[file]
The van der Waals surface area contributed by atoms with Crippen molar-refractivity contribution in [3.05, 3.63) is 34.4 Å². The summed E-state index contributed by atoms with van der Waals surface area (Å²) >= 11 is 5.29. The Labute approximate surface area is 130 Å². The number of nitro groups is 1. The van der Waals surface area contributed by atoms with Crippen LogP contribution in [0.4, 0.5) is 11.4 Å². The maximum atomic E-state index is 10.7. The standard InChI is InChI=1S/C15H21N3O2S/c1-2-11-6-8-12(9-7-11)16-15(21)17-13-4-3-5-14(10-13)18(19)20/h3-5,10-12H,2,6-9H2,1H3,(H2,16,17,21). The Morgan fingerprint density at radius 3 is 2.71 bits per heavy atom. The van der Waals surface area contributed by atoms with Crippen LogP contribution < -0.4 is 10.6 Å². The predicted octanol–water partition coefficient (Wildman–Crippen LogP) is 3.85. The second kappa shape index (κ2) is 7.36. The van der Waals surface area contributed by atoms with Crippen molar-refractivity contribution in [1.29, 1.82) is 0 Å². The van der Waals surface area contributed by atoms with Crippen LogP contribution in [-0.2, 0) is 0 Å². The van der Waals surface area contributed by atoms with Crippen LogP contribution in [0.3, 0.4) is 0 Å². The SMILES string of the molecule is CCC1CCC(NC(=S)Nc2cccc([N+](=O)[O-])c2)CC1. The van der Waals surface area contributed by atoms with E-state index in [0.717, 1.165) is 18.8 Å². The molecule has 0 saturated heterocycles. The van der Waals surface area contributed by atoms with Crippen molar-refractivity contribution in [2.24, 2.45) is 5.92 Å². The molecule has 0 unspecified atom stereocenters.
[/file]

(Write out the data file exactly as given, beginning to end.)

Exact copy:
The van der Waals surface area contributed by atoms with Crippen molar-refractivity contribution in [3.05, 3.63) is 34.4 Å². The summed E-state index contributed by atoms with van der Waals surface area (Å²) >= 11 is 5.29. The Labute approximate surface area is 130 Å². The number of nitro groups is 1. The van der Waals surface area contributed by atoms with Crippen LogP contribution in [0.4, 0.5) is 11.4 Å². The maximum atomic E-state index is 10.7. The standard InChI is InChI=1S/C15H21N3O2S/c1-2-11-6-8-12(9-7-11)16-15(21)17-13-4-3-5-14(10-13)18(19)20/h3-5,10-12H,2,6-9H2,1H3,(H2,16,17,21). The Morgan fingerprint density at radius 3 is 2.71 bits per heavy atom. The van der Waals surface area contributed by atoms with Crippen LogP contribution < -0.4 is 10.6 Å². The predicted octanol–water partition coefficient (Wildman–Crippen LogP) is 3.85. The second kappa shape index (κ2) is 7.36. The van der Waals surface area contributed by atoms with Crippen molar-refractivity contribution in [1.29, 1.82) is 0 Å². The van der Waals surface area contributed by atoms with Crippen LogP contribution in [-0.2, 0) is 0 Å². The van der Waals surface area contributed by atoms with Crippen LogP contribution in [0.3, 0.4) is 0 Å². The SMILES string of the molecule is CCC1CCC(NC(=S)Nc2cccc([N+](=O)[O-])c2)CC1. The van der Waals surface area contributed by atoms with E-state index in [0.717, 1.165) is 18.8 Å². The molecule has 0 saturated heterocycles. The van der Waals surface area contributed by atoms with Crippen molar-refractivity contribution in [2.24, 2.45) is 5.92 Å². The molecule has 0 unspecified atom stereocenters.